Brandon Jones is opposing Blaylock for the District 10 council seat. He is a licensed irrigator and home inspector, which he believes equips him to help make environmentally-conscious decisions about infrastructure in the city.

As a resident of north Fort Worth, Jones is of the opinion that the city council has ignored that area for too long.

“There’s virtually no Fort Worth police presence north of Golden Triangle, almost no city resources such as libraries or parks, the roads are a mess, the lights don’t seem like they’ve ever been timed, and warehouses are backing up to neighborhoods causing an explosion in 18- wheeler traffic,” he told The Texan.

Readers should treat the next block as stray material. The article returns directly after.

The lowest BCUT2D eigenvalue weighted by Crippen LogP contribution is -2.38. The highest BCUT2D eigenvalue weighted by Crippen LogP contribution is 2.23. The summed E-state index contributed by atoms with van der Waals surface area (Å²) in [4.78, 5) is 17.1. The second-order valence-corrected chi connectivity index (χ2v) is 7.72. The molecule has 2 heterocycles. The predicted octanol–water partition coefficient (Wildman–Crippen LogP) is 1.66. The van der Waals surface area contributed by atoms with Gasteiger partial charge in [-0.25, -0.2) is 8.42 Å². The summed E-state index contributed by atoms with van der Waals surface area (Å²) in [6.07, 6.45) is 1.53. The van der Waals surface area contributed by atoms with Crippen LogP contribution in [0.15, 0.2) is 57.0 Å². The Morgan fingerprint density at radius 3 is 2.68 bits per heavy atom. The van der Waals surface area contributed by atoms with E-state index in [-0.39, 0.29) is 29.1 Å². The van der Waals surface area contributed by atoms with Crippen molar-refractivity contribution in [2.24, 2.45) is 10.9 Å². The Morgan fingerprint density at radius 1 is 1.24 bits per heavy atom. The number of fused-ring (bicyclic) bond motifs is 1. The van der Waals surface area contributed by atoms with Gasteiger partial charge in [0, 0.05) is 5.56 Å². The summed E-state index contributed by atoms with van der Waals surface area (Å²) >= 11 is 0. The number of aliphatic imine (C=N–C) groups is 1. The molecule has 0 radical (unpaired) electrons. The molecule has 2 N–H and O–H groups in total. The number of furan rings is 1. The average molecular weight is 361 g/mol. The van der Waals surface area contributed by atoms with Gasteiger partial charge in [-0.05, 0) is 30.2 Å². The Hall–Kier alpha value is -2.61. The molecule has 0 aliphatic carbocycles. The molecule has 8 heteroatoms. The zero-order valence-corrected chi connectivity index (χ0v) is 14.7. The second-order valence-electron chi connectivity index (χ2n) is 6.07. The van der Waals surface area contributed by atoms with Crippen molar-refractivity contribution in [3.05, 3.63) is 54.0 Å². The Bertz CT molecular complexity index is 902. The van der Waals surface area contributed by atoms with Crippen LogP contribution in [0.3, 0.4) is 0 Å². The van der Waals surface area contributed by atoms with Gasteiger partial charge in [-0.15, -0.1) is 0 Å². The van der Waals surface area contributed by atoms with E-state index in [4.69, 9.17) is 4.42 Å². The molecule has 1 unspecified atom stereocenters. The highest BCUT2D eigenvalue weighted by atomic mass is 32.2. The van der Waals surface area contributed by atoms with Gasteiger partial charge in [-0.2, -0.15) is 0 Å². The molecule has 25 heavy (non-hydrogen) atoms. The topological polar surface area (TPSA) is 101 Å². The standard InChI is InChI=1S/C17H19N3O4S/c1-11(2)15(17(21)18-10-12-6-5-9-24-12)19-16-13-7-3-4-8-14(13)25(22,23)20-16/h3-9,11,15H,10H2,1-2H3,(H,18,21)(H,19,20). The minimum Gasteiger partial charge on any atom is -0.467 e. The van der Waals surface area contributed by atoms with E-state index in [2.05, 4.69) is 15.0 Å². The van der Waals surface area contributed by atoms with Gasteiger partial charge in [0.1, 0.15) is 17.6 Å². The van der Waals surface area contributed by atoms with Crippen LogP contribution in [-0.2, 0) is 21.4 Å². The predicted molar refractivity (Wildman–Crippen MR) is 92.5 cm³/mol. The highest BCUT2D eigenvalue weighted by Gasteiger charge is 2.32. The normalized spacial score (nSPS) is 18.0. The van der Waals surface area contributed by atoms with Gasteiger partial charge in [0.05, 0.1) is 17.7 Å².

Consequently, infrastructure would be Jones’ number one priority if he is elected. His second priority is public safety.

District 11

The newly created District 11 has drawn five candidates: Jeannette Martinez, Rick Herring, Tara Maldonado-Wilson, Christopher Johnson, and Ricardo Avitia.

Martinez is currently the executive administrator to Commissioner Roy Charles Brooks of Precinct 1.  She believes her experience in the commissioner’s office working with constituents and the community has equipped her to run for this position.

She believes she would bring a new perspective to the city council and represent all voices.

Martinez believes economic development is a key issue for the city going forward. “I will promote appropriate development that includes affordable housing opportunities as this is a huge barrier for individuals and families of all socioeconomic statuses,” she told The Texan.